One of the major challenges to growth and development in African countries is a lack of reliable electricity. According to the International Energy Agency, more than 620 million people in the region live without access to electricity. This “energy poverty” hinders more than just individual well-being: Industry, business, and overall economic development are hampered by lack of reliable access to electricity. Many businesses in Africa cite power shortages as the biggest obstacle to their productivity, and the World Bank estimates that 4.9 percent of sales of African businesses are lost annually due to unstable electricity supply.
In response to these enormous obstacles, the U.S. government’s Power Africa initiative aims to leverage private sector investment to create 60 million new electricity connections and 30,000 MW of electricity generation across sub-Saharan Africa. Power Africa has already garnered over $20 billion in private sector commitments. To ensure the sustainability of these efforts, both the House and Senate have introduced bills, known as “Electrify Africa” to authorize a longer-term U.S. commitment to expanding energy access and boosting power generation on the continent. The main objectives of these bills are to establish increased electricity access and generation capacity as a key priority of U.S. policy toward Africa; require a comprehensive U.S. strategy for addressing energy poverty in the region; and reauthorize the Overseas Private Investment Corporation (OPIC) to continue to spur private investment.
On Monday, September 28, the Brookings Institution’s Africa Growth Initiative in collaboration with the Center for Global Development hosted a briefing to discuss U.S. energy policy in sub-Saharan Africa, specifically tackling the greatest challenges to Power Africa; other obstacles hindering U.S. private investment in energy there; and how Electrify Africa might affect U.S. efforts on the continent.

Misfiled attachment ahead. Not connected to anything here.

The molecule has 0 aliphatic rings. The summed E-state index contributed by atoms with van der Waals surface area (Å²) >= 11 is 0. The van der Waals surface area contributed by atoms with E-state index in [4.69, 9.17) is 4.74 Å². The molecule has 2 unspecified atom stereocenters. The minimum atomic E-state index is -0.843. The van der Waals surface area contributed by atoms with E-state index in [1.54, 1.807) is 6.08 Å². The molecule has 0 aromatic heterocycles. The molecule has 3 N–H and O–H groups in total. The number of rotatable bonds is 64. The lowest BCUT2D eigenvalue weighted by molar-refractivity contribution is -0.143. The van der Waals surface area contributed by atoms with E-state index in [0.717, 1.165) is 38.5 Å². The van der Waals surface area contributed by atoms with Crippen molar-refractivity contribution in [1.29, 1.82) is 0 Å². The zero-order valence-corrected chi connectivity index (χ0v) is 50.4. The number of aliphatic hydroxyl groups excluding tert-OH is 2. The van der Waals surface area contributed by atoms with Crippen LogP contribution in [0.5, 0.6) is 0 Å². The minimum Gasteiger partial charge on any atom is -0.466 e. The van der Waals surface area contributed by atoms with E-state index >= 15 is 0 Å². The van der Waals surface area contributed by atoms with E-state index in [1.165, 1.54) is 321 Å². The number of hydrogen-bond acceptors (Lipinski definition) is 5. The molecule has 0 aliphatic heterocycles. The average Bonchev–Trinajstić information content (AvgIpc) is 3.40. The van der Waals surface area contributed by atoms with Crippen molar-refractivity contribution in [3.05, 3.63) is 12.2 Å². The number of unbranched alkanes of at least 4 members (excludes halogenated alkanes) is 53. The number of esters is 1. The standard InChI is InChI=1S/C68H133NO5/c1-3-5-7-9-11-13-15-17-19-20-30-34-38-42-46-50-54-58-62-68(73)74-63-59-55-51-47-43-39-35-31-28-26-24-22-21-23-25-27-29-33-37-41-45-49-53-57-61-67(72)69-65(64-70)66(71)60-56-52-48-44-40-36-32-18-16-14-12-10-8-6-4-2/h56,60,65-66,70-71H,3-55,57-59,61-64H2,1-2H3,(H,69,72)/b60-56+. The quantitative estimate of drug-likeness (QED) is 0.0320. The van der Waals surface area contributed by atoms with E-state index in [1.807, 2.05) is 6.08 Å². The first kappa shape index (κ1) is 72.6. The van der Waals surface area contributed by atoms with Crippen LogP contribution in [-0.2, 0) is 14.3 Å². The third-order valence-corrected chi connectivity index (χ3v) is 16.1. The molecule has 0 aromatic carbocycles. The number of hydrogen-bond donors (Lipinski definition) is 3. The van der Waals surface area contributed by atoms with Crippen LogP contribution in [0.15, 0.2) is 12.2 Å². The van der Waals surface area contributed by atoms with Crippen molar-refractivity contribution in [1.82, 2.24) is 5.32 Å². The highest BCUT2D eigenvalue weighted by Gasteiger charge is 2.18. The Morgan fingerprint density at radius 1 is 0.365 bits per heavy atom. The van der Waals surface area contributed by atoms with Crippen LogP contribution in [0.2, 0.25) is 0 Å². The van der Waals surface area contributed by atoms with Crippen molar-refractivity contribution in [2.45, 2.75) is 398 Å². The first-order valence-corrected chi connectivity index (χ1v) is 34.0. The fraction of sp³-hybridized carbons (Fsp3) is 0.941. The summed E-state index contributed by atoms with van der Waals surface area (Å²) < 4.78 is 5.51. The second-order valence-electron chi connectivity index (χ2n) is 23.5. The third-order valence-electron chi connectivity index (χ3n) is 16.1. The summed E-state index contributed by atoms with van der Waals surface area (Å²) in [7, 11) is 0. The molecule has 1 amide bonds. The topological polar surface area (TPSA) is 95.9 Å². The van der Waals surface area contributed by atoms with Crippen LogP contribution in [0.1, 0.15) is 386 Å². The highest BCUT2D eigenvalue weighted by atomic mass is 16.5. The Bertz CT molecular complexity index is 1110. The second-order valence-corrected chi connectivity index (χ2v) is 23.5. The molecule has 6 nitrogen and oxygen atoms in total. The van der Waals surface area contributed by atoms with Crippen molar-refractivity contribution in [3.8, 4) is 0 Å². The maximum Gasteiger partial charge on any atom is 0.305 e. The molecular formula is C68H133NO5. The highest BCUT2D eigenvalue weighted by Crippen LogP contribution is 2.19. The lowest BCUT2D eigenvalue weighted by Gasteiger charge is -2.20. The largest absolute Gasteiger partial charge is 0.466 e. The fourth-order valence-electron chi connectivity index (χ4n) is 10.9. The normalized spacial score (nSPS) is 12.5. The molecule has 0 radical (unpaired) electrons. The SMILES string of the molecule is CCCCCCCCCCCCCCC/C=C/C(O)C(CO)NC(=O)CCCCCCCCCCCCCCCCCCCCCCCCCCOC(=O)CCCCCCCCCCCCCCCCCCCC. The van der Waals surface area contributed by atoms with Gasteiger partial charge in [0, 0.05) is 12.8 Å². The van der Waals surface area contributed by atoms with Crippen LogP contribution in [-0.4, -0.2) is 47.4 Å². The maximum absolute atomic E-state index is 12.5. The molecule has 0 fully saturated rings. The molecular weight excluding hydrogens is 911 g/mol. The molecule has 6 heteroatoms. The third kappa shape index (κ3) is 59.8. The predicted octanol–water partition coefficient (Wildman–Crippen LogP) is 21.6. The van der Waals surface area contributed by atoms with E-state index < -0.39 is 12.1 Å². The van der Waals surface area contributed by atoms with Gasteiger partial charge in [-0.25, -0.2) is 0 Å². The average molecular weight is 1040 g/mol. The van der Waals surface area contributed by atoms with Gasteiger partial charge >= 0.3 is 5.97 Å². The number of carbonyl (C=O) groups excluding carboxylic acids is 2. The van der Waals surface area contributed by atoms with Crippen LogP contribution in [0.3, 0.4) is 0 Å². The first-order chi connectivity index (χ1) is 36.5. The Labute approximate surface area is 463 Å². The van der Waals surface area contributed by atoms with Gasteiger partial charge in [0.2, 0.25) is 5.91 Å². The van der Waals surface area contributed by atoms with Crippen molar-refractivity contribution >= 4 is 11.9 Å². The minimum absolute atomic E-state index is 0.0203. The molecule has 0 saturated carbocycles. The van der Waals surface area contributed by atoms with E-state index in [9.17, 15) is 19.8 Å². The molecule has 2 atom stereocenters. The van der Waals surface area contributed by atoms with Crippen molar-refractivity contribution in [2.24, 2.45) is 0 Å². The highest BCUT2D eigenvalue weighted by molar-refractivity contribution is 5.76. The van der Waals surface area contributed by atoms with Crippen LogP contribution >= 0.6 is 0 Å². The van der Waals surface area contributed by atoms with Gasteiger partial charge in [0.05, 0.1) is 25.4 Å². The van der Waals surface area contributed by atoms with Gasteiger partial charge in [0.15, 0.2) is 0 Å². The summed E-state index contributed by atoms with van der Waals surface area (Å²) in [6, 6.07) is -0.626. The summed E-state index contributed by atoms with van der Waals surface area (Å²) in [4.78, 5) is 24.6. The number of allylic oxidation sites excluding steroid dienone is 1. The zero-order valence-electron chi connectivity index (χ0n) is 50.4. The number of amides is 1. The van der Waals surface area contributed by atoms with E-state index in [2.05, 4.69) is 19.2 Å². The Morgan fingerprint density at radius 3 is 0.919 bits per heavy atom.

The discussion was moderated by Nilmini Rubin, the senior advisor for global economic competitiveness at the U.S. House Foreign Affairs Committee. Panelists included Earl Gast, senior international advisor for Africa at Covington and former assistant administrator for Africa at the U.S. Agency for International Development ; Ben Leo, senior fellow at the Center for Global Development and the director of the Rethinking U.S. Development Policy initiative; and Bobby Pittman, senior advisor to TPG Growth and the managing partner at Kupanda Capital. Andrew Westbury, associate director of the Brookings Africa Growth Initiative, provided introductory remarks.
The Center for Global Development’s Ben Leo discusses how energy poverty not only inhibits high-quality education and improved health, but also hinders entrepreneurship and economic development on the continent.
Ben Leo provided context to the discussion by focusing on why energy poverty is a “debilitating impediment” to growth and progress in Africa. He identified the important linkages between increased electricity and health outcomes, educational environments, and job prospects. He also noted that Power Africa represents a new development approach within the U.S.-Africa partnership by leveraging U.S. and international private capital and government support. He emphasized that supporting a massive increase in energy generation and distribution will take time. As a result, he argued, long-term U.S. commitment to the issue—as codified in the Electrify Africa Act—is a necessary part of addressing energy poverty across the continent.